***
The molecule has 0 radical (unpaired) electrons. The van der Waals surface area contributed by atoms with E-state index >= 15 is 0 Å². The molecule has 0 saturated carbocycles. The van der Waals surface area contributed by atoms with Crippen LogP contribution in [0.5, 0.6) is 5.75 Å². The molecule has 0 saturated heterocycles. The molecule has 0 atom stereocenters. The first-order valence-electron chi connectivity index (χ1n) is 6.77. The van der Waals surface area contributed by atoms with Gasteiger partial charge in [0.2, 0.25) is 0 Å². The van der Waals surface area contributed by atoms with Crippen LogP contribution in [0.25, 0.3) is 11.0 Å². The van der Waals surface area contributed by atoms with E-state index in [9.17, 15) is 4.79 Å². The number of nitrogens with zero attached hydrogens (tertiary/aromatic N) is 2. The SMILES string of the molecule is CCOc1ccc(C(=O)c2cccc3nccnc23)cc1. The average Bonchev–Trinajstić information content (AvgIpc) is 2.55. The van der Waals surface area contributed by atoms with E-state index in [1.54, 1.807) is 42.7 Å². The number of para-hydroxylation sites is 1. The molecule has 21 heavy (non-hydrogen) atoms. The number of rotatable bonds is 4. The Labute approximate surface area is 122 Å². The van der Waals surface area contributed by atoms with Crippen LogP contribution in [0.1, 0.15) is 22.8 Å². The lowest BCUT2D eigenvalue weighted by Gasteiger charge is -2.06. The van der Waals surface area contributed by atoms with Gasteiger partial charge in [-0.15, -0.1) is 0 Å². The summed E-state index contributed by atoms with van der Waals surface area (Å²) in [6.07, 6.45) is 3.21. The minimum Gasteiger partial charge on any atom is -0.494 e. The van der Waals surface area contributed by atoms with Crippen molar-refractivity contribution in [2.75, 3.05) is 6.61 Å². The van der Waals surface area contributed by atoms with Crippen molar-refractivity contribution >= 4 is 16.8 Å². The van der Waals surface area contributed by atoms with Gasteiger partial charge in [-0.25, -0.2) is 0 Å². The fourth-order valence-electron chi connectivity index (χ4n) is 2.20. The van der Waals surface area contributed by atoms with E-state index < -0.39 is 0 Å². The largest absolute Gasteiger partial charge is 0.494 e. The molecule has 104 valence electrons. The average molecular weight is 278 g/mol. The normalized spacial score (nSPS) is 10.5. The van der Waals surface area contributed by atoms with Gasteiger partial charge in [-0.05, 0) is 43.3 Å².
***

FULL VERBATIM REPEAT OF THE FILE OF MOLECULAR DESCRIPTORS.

The molecule has 0 radical (unpaired) electrons. The van der Waals surface area contributed by atoms with E-state index >= 15 is 0 Å². The molecule has 0 saturated carbocycles. The van der Waals surface area contributed by atoms with Crippen LogP contribution in [0.5, 0.6) is 5.75 Å². The molecule has 0 saturated heterocycles. The molecule has 0 atom stereocenters. The first-order valence-electron chi connectivity index (χ1n) is 6.77. The van der Waals surface area contributed by atoms with Gasteiger partial charge in [0.2, 0.25) is 0 Å². The van der Waals surface area contributed by atoms with Crippen LogP contribution in [0.25, 0.3) is 11.0 Å². The van der Waals surface area contributed by atoms with E-state index in [9.17, 15) is 4.79 Å². The number of nitrogens with zero attached hydrogens (tertiary/aromatic N) is 2. The SMILES string of the molecule is CCOc1ccc(C(=O)c2cccc3nccnc23)cc1. The average Bonchev–Trinajstić information content (AvgIpc) is 2.55. The van der Waals surface area contributed by atoms with E-state index in [1.54, 1.807) is 42.7 Å². The number of para-hydroxylation sites is 1. The molecule has 21 heavy (non-hydrogen) atoms. The number of rotatable bonds is 4. The Labute approximate surface area is 122 Å². The van der Waals surface area contributed by atoms with Crippen LogP contribution in [0.1, 0.15) is 22.8 Å². The lowest BCUT2D eigenvalue weighted by Gasteiger charge is -2.06. The van der Waals surface area contributed by atoms with Gasteiger partial charge in [-0.15, -0.1) is 0 Å². The summed E-state index contributed by atoms with van der Waals surface area (Å²) in [6.07, 6.45) is 3.21. The minimum Gasteiger partial charge on any atom is -0.494 e. The van der Waals surface area contributed by atoms with Crippen molar-refractivity contribution in [2.75, 3.05) is 6.61 Å². The van der Waals surface area contributed by atoms with Crippen molar-refractivity contribution >= 4 is 16.8 Å². The van der Waals surface area contributed by atoms with Gasteiger partial charge in [-0.25, -0.2) is 0 Å². The fourth-order valence-electron chi connectivity index (χ4n) is 2.20. The van der Waals surface area contributed by atoms with E-state index < -0.39 is 0 Å². The largest absolute Gasteiger partial charge is 0.494 e. The molecule has 104 valence electrons. The average molecular weight is 278 g/mol. The normalized spacial score (nSPS) is 10.5. The van der Waals surface area contributed by atoms with Gasteiger partial charge in [-0.05, 0) is 43.3 Å².